Its better to be positive, than negative. I get it.
Its certainly better business to create a “Top / Best” companies list than a “Worst” companies list. A quick Google search reveals the “positivity” bias. If you look at the search results carefully, there are more and longer “Best companies for women” lists than “Worst companies for women” lists. Might this bias be hurting women who are looking for a complete picture? What happens if you can’t get a job at one of the employers that’s “best” to work for?
Don’t get me wrong. I applaud all attempts to highlight good behavior and positive outcomes for women. The latest “list” initiative to reward companies who are good to women has been launched by Sallie Krawcheck’s newly renamed 85Broads women’s network (relaunched recently as Ellevate). The PAX-Ellevate Women’s Index fund invests in 400 large companies where women are directors or senior managers. It ostensibly rewards investors with performance commensurate with having a diverse — and therefore — meritocratic leadership. I think the idea is interesting and there is certainly research supporting the fund’s premise that gender-diversity is an investment “performance factor”. Lists and funds like these can certainly can do no harm to inspire other companies, but I worry that mere omission from a “top” list doesn’t really get anyone off their butts to look seriously at whether they need to change.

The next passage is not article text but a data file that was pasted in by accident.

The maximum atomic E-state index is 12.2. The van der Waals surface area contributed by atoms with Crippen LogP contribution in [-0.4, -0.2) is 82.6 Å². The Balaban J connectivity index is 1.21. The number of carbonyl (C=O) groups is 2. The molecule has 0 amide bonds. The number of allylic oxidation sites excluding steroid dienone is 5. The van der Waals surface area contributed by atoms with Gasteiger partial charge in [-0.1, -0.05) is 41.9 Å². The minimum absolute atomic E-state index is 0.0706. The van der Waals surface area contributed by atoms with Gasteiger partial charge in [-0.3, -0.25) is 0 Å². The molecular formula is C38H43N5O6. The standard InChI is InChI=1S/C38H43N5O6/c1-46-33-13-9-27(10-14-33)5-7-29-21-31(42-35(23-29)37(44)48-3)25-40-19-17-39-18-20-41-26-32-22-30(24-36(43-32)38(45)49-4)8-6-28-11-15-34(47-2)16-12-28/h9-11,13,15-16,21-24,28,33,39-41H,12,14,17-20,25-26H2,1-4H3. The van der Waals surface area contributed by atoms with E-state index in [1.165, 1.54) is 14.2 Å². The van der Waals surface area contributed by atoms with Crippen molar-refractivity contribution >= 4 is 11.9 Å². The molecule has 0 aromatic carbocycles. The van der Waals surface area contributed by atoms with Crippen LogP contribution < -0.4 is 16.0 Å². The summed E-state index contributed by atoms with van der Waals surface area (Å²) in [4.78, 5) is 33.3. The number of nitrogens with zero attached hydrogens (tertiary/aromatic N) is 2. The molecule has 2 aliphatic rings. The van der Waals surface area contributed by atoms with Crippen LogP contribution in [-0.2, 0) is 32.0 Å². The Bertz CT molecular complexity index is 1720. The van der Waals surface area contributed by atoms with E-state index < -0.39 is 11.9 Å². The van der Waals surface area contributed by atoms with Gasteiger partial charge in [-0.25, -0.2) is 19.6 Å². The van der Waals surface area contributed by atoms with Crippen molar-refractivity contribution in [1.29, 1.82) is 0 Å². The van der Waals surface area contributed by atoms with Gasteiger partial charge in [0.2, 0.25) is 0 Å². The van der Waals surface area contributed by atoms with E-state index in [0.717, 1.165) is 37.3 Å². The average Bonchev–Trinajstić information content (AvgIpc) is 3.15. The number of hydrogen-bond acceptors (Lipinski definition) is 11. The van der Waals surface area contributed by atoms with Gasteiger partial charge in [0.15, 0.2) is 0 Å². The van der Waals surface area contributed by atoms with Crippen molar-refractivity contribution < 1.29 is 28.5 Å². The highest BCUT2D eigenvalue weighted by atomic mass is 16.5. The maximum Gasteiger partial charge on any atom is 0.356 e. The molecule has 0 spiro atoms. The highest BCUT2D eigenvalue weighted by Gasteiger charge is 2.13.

Sometimes criticism is just what the world needs. If negative feedback is unrepresentative or from a few disgruntled employees (as opposed to the norm), a company and employees can probably safely ignore it. However, when there are consistent, or common complaints of the kind that might land a company on a “worst” list, we should all arguably pay more attention. Its not just that company’s problem — its a social, cultural problem — and we should celebrate that a ranking, however imperfect, made us sit up and pay more attention to the issue.
My pledge is that when Fairygodboss gets into ranking and list-making activities (and we certainly will), we’ll make BOTH “best” and “worst” lists of companies and we will base rankings on what employees have to say. Until then, stay tuned for my next post on some of the more interesting lists out there.